Uwe Murschel's Mellotron use is pretty minimal until the last two tracks, to be honest: you have to wait until a good nine minutes into Ask Me No More for the 'Tron choirs to finally appear, only for them to disappear just as suddenly after two runs through a few-second sequence. On the second half of side two you finally get some serious 'Tron action, with a brief string part on the title track followed by choirs, then a full-on string'n'choir bonanza on closer Against The Fear Of Death, grasping victory from the jaws of Mellotronic defeat.
So; this is probably fairly hard to find, and doesn't appear to be on CD, and is only really average musically speaking. Decent 'Tron on the last two tracks, but not what you'd call a Mellotron classic.
Sugar (1999, 50.03) **½/T
|Future Says Run
You Wanted More
Knock Down Walls
Mean to Me
Stronger Than Mine
Waiting for the Light to Change
|Waltz with Me
Drag Me Down
Top Falls Down
Love a Diamond
Tonic were a johnny-come-lately grunge outfit, forming in 1993, finding success with their debut album, 1996's Lemon Parade. 1999's Sugar was their third effort, still making the US charts, albeit rather lower down. By and large, I'm afraid it's a bit of a dullard of an album, with only Top Falls Down featuring any attempt to write something more than a bland pop/rock song.
Jeff Russo plays Mellotron strings on Love A Diamond, plus cellos, by the sound of it, but it would be a misnomer to say that it seriously enhances a rather dull ballad. Overall, then, a bland, mainstream album with one Mellotron track. You know what to do. Or not.
In the Dark (1973, 39.45) **½/T½
|Got to Be There
In the Dark
Having a Party
I See You
Take a Look in the Mirror
Take Me Home, Country Roads
|Love Gonna Walk Out on Me
54-36 Was My Number
Reggae Got Soul (1976, 35.08/74.16) ***/0 (T)
Six and Seven Books
I Shall Sing
Reggae Got Soul
Everybody Needs Lovin'
Living in the Ghetto
|True Love is Hard to Find
Never You Change
[Expanded CD adds:
Rhythm Down Low (orig. version)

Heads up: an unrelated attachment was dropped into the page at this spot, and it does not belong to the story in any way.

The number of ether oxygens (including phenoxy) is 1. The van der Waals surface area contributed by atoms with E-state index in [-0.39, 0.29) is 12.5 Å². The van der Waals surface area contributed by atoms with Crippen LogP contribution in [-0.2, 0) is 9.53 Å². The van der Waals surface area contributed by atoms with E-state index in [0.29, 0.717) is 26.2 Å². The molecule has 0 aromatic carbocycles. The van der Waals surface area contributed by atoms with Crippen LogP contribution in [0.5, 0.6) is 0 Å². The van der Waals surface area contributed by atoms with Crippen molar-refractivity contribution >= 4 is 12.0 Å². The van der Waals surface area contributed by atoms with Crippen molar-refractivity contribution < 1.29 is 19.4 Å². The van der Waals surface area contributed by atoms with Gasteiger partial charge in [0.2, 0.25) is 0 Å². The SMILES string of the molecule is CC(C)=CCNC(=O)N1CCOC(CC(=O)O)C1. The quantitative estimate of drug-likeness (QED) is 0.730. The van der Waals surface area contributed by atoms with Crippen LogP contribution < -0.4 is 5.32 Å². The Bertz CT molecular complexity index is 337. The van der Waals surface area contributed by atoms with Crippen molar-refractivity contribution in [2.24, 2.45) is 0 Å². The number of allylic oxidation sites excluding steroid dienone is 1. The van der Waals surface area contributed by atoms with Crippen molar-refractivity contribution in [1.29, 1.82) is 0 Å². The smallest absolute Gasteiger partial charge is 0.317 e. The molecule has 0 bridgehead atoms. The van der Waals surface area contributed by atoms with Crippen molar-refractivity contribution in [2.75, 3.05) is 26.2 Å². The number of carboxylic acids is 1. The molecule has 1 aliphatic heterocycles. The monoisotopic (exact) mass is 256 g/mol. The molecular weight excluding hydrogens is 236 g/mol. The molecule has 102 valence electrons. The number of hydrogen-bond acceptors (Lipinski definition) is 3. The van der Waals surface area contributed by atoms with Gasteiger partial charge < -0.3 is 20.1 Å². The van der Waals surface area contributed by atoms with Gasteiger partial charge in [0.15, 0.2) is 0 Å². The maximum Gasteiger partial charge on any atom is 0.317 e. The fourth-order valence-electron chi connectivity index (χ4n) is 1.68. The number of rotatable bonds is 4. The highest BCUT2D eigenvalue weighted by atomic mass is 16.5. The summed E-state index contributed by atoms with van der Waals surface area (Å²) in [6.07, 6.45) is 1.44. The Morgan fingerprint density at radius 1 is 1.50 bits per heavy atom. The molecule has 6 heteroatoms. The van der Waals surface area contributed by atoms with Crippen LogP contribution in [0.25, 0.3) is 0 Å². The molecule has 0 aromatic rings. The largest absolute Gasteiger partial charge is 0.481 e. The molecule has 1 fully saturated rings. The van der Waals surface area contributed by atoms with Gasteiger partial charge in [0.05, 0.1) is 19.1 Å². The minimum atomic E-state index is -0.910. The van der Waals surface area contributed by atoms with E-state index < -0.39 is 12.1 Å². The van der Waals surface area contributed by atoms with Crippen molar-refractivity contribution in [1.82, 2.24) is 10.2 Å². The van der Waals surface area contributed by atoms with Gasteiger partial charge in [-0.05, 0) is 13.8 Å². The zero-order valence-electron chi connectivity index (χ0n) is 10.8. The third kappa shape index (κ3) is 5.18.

Missing You (Original Version)
So You Say
Treat Me Bad
|Every Day and Every Night
Acting So Funny
Two Different Styles
Rhythm Premature Dub
True Love is Hard to Find Dub]
Frederick "Toots" Hibbert was the first artist to use the term 'reggae', admittedly spelled 'reggay', giving him an immediate place in the genre's history. Going by his second international release, 1973's In the Dark, Toots & Co. were at the poppier end of the spectrum, although it's easy to forget that most reggae was lightweight and dance-orientated, Bob Marley's on/off rebel/rabble-rousing style being fairly uncharacteristic within the field. Nothing here particularly stands out, to be honest, although their version of John Denver's Take Me Home, Country Roads (substituting 'West Jamaica' for 'West Virginia') is at least recognisable. An unknown session player adds Mellotron to a few tracks, with (very) background strings on Take Me Home, Country Roads, upfront ones, plus cellos on Love Gonna Walk Out On Me, flutes on Revolution and faint cellos on his remake of his own 54-36 Was My Number.
1976's Reggae Got Soul is probably a more mature album, although its contents remain relatively lightweight. There's no Mellotron on the original, ten-track release, but its 2015 expanded edition features someone (several musicians are credited with organ on the original, although it could be someone else entirely) playing Mellotron strings on So You Say.
At Last (1977, 34.19) ***/TAstral Plane
Say What You Feel
Smile for the Clown
Phaze 1 (Prelude)
It's difficult to know what to say about an album like Topper's lone (?) release, At Last, It's a bit proggy, a bit hard rock, a bit boogie... Seems like they were trying to be all things to all men, with the predictable end result that they produced a rather average album with few real high points. It seems it was recorded at vocalist Jimmy Hodges' nightclub in the Kansas area; it starts well enough, opener Astral Plane being one of the better tracks, but by Devil's Rx it's sunk into a tedious rock'n'roll pastiche (despite a guitar track apparently being left out of the mix), rather giving the impression the band weren't ready to record quite yet.